IMR Press / EJGO / Volume 41 / Issue 2 / DOI: 10.31083/j.ejgo.2020.02.4950
Open Access Original Research
Re-evaluation of preoperative endometrial smears for the cytodiagnosis of uterine leiomyosarcoma
Show Less
1 Gynecologic Service, National Kyushu Cancer Center, Fukuoka, Japan
2 Department of Obstetrics and Gynecology, Graduate School of Medical Sciences, Kyushu University, Fukuoka, Japan
3 Department of Anatomic Pathology, Graduate School of Medical Sciences, Kyushu University, Fukuoka, Japan
4 Division of Diagnostic Pathology, Kyushu University Hospital, Fukuoka, Japan
Eur. J. Gynaecol. Oncol. 2020, 41(2), 167–170;
Published: 15 April 2020

Introduction: Uterine leiomyosarcoma (ULS) is a highly aggressive and lethal tumor. The absence of specific symptoms and diagnostic imaging findings makes the diagnosis of ULS challenging. Endometrial sampling reportedly has a significantly lower predictive value in diagnosing ULS compared with epithelial uterine malignancies. Materials and Methods: The authors retrospectively reviewed the preoperative endometrial cytology findings in seven of the 12 patients with ULS who were treated in this institution between 2008 and 2017. The other five patients did not have preoperative samples obtained for cytology. Results: Only one of the seven patients was originally diagnosed with a malignant tumor, with preoperative cytology showing rounded tumor cells with enlarged, irregular, hyperchromatic, and sometimes multiple nuclei, with conspicuous nucleoli in a necrotic background. After re-evaluation of the preoperative specimens, atypical cells were detected in four of the six patients who were initially deemed to have negative findings. A monomorphic population of spindle cells with slightly hyperchromatic, elongated nuclei was detected in two patients. Another two patients had rounded tumor cells with a moderate amount of basophilic cytoplasm and round or oval nuclei with minimal atypia. Conclusion: Novel diagnostic techniques are needed to accurately identify ULS in the preoperative period. Careful microscopic observation of the entire cytological specimen, together with detailed patient medical information, are essential to making a correct preoperative diagnosis of ULS.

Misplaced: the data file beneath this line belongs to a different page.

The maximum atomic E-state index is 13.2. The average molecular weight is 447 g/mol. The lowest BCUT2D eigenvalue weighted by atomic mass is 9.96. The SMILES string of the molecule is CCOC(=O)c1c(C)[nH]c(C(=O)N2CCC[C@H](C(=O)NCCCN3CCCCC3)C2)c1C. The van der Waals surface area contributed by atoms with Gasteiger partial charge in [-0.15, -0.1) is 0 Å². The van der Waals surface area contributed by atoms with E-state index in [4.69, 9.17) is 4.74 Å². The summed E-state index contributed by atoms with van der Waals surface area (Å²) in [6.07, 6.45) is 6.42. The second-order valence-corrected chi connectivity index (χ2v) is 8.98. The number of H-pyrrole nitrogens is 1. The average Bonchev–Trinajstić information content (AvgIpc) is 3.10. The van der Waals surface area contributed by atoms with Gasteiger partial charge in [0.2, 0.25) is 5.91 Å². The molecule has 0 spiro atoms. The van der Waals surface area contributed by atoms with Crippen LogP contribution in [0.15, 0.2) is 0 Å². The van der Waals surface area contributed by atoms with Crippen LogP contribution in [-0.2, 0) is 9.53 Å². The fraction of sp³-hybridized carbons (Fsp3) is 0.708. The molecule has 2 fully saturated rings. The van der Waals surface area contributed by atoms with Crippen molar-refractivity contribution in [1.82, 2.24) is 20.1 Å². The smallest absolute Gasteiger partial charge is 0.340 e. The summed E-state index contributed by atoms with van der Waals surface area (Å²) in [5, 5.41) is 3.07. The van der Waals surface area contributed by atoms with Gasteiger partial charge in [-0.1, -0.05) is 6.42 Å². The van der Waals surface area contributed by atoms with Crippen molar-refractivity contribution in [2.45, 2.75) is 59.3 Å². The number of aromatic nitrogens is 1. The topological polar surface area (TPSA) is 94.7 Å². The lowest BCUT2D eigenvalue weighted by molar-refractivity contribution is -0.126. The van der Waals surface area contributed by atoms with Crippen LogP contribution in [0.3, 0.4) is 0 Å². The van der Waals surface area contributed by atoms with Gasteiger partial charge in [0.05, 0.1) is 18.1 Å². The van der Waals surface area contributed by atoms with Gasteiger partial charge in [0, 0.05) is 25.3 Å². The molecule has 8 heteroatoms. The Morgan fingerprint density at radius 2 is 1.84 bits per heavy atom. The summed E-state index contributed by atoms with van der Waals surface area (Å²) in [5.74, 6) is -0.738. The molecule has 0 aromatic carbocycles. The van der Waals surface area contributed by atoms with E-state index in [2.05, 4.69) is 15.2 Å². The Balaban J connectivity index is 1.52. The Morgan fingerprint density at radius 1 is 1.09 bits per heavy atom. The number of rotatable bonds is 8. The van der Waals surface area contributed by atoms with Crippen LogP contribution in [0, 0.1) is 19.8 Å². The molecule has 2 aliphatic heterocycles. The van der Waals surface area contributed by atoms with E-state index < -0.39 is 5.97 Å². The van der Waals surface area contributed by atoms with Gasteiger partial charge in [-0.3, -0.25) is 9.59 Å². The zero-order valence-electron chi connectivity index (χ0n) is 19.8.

Uterine neoplasms
Figure 1.
Back to top